29. USDA, U.S. Total Agricultural Trade Balances with Individual Countries, 1991-97.

30. U.S. International Trade Commission, "Impact of the North American Free Trade Agreement on the U.S. Economy and Industries: A Three Year Review," June 1997, pp. 6-65.

31. Florida Tomato Grower Association, interview with Wayne Hawkins.

32. Letter from Florida Tomato Exchange to Congressman Joe Scarborough, August 25, 1997.

33. Bureau of Labor Statistics, CPI data, 1993-1997.

34. "NAFTA Increases Brussels Sprouts Woes," Financial Times, 11/30/98.

35. USDA Foreign Agricultural Service, "US Agricultural Consumption Imports," January 1993 to December 1997.

36. Barboza, David, "Farmers Are in Crisis as Hog Prices Collapse." New York Times, 12/13/98.

37. October 8, 1998 Hearing in the House Agriculture Committee, "Agricultural Trade Issues with Canada."

38. Bureau of Labor Statistics, CPI data on Pork 1993-November 1998. Barboza, David. "Farmers Are in Crisis as Hog Prices Collapse," The New York Times, 12/13/98.

39. As of July 1998, the U.S. has 720 million bushels of wheat in carry-out stocks. See Paul Menser, "Trading Blame: Idaho Farmers are struggling to see how NAFTA benefits their bottom line," Post Register, 7/12/98.

40. Paul Menser, "Trading Blame: Idaho Farmers are struggling to see how NAFTA benefits their bottom line," Post Register, 7/12/98, quoting Mike Lipscomb of the Idaho Rural Council.

41. Clinton Administration, Report on Environmental Issues, November 1993, ES-8.

42. United States-Mexico Chamber of Commerce, "The North American Free Trade Agreement at Four Years (sic): What it Means for the U.S. and Mexico," June 1998.

43. Twin Plant News, Maquila Scoreboard, September 1993 and May 1998.

44. Sources: International Center for the Settlement of Investment Disputes (ICSID); Appleton & Associates. ICSID is the only investor-to-state arbitration facility that keeps a public listing of its cases. Under NAFTA, investors may also use the United Nations Center for International Trade Law (UNCITRAL) rules to sue governments. Unlike ICSID, UNCITRAL is not an agreement nor an institution; it is merely a set of rules. There is thus no Secretariat to maintain publicly accessible records on each case. Thus, there is the distinct possibility that other NAFTA Chapter 11 cases exist, but have not been leaked to the public.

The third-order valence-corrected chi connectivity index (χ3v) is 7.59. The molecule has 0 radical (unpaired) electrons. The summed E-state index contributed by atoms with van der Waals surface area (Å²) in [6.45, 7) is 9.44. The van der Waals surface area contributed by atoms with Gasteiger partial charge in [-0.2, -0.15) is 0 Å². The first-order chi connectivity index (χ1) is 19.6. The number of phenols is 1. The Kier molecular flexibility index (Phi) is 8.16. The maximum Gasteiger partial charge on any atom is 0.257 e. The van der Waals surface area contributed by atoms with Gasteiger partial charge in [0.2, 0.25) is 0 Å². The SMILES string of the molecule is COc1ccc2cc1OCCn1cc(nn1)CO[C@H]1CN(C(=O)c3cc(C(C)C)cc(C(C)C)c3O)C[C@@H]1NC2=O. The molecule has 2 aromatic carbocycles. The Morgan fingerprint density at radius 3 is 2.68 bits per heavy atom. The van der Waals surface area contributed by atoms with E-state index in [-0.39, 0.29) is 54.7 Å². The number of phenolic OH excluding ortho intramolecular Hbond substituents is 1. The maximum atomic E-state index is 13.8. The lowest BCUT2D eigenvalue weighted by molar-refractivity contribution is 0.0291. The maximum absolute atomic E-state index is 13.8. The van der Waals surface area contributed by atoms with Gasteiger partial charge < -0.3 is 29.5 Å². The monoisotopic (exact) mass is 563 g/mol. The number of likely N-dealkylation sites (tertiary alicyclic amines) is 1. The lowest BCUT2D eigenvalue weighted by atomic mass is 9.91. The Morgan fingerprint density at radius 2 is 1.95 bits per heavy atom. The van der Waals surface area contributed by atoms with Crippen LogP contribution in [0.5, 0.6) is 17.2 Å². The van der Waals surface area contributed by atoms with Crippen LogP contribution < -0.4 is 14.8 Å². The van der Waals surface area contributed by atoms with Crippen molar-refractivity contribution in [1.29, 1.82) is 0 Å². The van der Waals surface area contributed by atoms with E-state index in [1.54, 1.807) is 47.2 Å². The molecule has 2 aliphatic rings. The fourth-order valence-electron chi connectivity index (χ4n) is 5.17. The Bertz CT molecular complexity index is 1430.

45. Metalclad Corp. v. Mexico (being arbitrated at the International Center for the Settlement of Investment Disputes (ICSID); Azinian, et. Al v. Mexico (being arbitrated at ICSID) and Waste, Inc. v. Mexico (ICSID).

46. Sun Belt, a California-based water importer, has filed a notice of intent with the Canadian government. Under NAFTA, a foreign investor that moves to sue a government must first submit a notice of intent to file claim and wait 90 days for the government to respond. If it has not settled the claim in 90 days, the investor becomes free to file it an investment tribunal. In recent press reports, Canada has indicated that it will fight rather than settle the Sun Belt claim. (See Heather Scoffield, "B.C. Water Export Ban Brings U.S. Lawsuit." The Globe and Mail, 12/9/98.) S.D. Myers v. Canada is being arbitrated under the UNCITRAL rules. Ethyl Corp. v. Canada was settled this summer.

47. EPA, HazTraks data; Interview with Joseph Schultes from the Environmental Protection Agency, December 14, 1998.

48. EPA, HazTraks data; Interview with Joseph Schultes from the Environmental Protection Agency, September 14, 1998; December 14, 1998.